Etymology of Dekhni
The word 'Dekhni' means 'bewitching beauty' in Konkani language.
History of Dekhni Dance
It is believed that this dance has its origin in the Devadasi system of the Goans as they follow the Devadasi system. According to this system, some women dedicate their life for the service of God. They also don’t marry or have families of their own. They perform in temples and in front of God and so this dance has been around for a long time.
Theme of Dekhni Dance
The theme is of a Devdasi girl who comes to a riverbank to take a ferry to reach the other side where she has an appointment to dance in a wedding. She requests the boatman to take her to the other side of the river. The boatman rejects and says as the water is rough it would be unsafe to travel. The Devdasi keeps requesting him and is even ready to offer him her golden earring for taking her across urgently. So the dancers dance for the boatman and this time he ferries them across the river.
Performance of Dekhni Dance
It is performed exclusively by women-folk. The dance is set in combination of western rhythms and Indian melody. Some of the gestures of this dance have been borrowed from classical dances like Kathak and Bharata Natyam.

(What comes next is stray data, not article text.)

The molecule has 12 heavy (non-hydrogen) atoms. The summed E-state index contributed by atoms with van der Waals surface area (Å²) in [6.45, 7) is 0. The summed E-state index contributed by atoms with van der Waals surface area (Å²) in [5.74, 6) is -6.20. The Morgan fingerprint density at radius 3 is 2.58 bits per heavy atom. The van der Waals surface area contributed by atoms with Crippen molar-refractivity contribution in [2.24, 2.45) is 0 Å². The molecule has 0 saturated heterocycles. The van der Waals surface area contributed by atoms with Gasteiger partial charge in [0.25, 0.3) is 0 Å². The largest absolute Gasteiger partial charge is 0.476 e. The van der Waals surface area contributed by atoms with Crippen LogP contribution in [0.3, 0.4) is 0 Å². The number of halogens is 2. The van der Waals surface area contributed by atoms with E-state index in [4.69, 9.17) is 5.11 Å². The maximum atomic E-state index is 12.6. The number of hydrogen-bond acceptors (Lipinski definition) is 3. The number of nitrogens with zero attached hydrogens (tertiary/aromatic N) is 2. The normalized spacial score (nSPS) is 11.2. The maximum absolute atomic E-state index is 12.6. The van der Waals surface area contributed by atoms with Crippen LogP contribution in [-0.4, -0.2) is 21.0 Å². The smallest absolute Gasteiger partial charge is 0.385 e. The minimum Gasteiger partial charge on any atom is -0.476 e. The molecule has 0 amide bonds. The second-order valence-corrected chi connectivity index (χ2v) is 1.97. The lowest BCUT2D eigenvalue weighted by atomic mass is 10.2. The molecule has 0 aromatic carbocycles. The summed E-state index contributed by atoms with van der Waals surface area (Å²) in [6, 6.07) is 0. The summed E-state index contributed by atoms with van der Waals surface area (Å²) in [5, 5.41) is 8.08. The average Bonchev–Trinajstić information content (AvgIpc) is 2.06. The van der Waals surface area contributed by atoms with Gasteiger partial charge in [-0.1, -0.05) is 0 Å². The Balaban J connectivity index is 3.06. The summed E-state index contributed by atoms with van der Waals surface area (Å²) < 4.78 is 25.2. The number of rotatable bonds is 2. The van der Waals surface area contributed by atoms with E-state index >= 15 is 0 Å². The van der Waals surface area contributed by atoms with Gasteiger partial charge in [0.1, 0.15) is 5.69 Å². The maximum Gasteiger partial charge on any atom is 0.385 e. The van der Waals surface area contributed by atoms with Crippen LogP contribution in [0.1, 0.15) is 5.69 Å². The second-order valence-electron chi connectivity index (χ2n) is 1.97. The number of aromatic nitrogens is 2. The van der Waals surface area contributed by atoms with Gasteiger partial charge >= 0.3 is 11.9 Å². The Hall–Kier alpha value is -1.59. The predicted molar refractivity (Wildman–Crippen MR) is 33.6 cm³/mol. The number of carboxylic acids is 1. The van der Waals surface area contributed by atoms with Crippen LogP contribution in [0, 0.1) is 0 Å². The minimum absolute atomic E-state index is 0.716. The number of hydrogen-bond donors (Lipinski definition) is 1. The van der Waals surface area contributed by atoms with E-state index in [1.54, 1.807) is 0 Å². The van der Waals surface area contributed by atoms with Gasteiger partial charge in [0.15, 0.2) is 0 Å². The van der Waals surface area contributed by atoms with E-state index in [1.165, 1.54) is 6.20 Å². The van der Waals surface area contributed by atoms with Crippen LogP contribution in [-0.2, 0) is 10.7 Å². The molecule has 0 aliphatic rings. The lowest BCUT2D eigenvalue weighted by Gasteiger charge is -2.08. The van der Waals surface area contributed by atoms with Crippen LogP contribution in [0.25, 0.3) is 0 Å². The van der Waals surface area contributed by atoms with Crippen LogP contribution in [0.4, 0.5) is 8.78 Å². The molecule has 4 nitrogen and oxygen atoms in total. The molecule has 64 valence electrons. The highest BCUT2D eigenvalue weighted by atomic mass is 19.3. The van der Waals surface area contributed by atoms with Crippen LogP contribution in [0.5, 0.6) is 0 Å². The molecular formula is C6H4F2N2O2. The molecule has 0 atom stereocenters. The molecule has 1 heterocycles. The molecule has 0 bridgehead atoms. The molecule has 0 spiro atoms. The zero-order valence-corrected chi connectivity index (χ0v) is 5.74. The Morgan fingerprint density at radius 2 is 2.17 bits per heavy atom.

The performance becomes graceful by the conversation between the girl and the boatman in the form of a lilting song. The dancers carry pantis which are small clay lamps with a wick floating in oil or even artis. Only two or three dekhni songs that were composed and scored a long time ago are still existent. The performers dance to the beat of the Ghumat, a folk drum.
One of the first dekhni dances Kuxttoba can be dated back to around 1869. The song calls out in the song 'heir to India and terror of Goa' which implies resistance to Portuguese rule. Kuxttoba was a member of the Salekar branch of the Rane family. This dance is much performed throughout Goa.
|More Articles in West Indian Dances (7)|